The Mercatus Center, a liberterian group, evaluated Senator Sanders (I-VT) Medicare for all proposal.

The Rand Corporation evaluated the New York Health Act.

Both proposals made some strong assumptions on provider pricing and implementation challenges but I think both groups made reasonable estimates of a good case scenario for advocates. And both groups came in with roughly the same type of conclusions:

  1. Total health expenditures would go down slightly (~2%) at the end of the implementation period
  2. Government health expenditures would go up a lot
  3. Everyone would get covered
  4. Significant distribution of costs and benefits are not uniform in the population.

This last point is key.  Single payer produces winners and losers.

The tweet above is the distribution of average winners and losers of moving to single payer in New York. This only looks at changes in taxes, premiums and cost sharing. On average, people who are in the bottom 90% of the income distribution are better off with single payer.  People in the top 10% of the distribution are worse off.  I think this graph understates the change as doctors are a disproprortionately likely to be members of the top 10% so they’ll get hit coming and going.

People who have something to lose will scream a whole lot more than people who are promised future yet to be delivered benefits/improvements.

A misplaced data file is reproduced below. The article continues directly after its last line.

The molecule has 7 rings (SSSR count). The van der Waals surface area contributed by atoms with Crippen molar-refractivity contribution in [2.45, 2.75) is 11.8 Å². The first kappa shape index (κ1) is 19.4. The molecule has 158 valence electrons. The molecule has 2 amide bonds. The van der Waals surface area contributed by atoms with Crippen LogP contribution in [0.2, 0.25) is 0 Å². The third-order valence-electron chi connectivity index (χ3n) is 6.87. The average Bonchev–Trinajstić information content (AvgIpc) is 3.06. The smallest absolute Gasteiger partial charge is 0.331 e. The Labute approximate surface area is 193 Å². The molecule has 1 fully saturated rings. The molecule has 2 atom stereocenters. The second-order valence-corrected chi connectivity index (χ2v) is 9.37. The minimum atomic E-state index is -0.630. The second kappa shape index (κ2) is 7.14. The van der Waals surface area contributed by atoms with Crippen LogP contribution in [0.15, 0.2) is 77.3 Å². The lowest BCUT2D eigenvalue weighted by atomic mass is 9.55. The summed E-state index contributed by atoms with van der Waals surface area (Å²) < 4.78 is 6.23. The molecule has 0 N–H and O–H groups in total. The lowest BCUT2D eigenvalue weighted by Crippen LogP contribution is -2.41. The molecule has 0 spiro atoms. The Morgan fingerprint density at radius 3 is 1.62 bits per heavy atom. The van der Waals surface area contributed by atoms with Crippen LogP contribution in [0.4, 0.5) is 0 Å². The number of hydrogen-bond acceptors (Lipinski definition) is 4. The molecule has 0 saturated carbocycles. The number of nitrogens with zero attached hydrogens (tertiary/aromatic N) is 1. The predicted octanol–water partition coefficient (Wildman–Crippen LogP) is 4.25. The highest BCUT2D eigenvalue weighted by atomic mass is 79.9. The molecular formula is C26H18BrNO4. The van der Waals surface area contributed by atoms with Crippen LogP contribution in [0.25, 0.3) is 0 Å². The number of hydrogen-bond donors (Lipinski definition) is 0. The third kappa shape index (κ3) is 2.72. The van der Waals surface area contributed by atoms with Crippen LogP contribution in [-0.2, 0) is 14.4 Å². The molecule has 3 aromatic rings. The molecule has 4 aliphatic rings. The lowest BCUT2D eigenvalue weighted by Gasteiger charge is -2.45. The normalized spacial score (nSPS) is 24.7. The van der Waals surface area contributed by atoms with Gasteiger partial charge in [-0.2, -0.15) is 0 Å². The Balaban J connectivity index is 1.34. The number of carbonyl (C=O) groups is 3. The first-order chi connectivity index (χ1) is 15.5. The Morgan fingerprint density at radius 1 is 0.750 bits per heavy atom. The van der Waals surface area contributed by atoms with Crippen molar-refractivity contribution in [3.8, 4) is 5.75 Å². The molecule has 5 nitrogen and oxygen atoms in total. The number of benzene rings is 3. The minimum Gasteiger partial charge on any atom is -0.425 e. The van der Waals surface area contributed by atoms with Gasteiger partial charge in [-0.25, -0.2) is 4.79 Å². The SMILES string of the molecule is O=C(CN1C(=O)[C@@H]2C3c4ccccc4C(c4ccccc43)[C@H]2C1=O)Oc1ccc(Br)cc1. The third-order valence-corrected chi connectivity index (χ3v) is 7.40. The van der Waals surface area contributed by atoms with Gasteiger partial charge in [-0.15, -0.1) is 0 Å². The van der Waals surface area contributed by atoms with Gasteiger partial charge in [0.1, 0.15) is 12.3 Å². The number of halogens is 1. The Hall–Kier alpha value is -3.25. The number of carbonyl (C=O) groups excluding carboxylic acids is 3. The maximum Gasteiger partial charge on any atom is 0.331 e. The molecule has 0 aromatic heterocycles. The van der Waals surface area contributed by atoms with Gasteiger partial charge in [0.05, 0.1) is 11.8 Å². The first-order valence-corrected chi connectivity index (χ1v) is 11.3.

Mechanically designing a single payer system is fairly straightforward in the American context.  Levers can be twisted, knobs turned, incentives tweaked, budgets adjusted.  Different people with different values will move those interacting variables in different manners, but a clear logic model to implement a version of single payer can emerge.

The challenge with single payer systems in the United States is the political problem. It is the problem of managing both change-aversion and juggling the trade-offs that produce happy but not motivated winners and extremely loud and angry losers who were well positioned in the status quo and are losing their advantages.

That is the challenge, not the mechanics per se.

True Crime: Rich Uncle Pennybags (Open Thread)

When I was a kid, we got a big kick out of the McDonald’s Monopoly game. You know, where little plastic tags are on the packaging, and when you peel them off, there’s Monopoly pieces or instant-win codes on them? Anyway. My older brother was convinced that it was a scam, that all of the big-ticket winners were fakes. McDonald’s put them there, the story went, to trick people into thinking that winning was possible.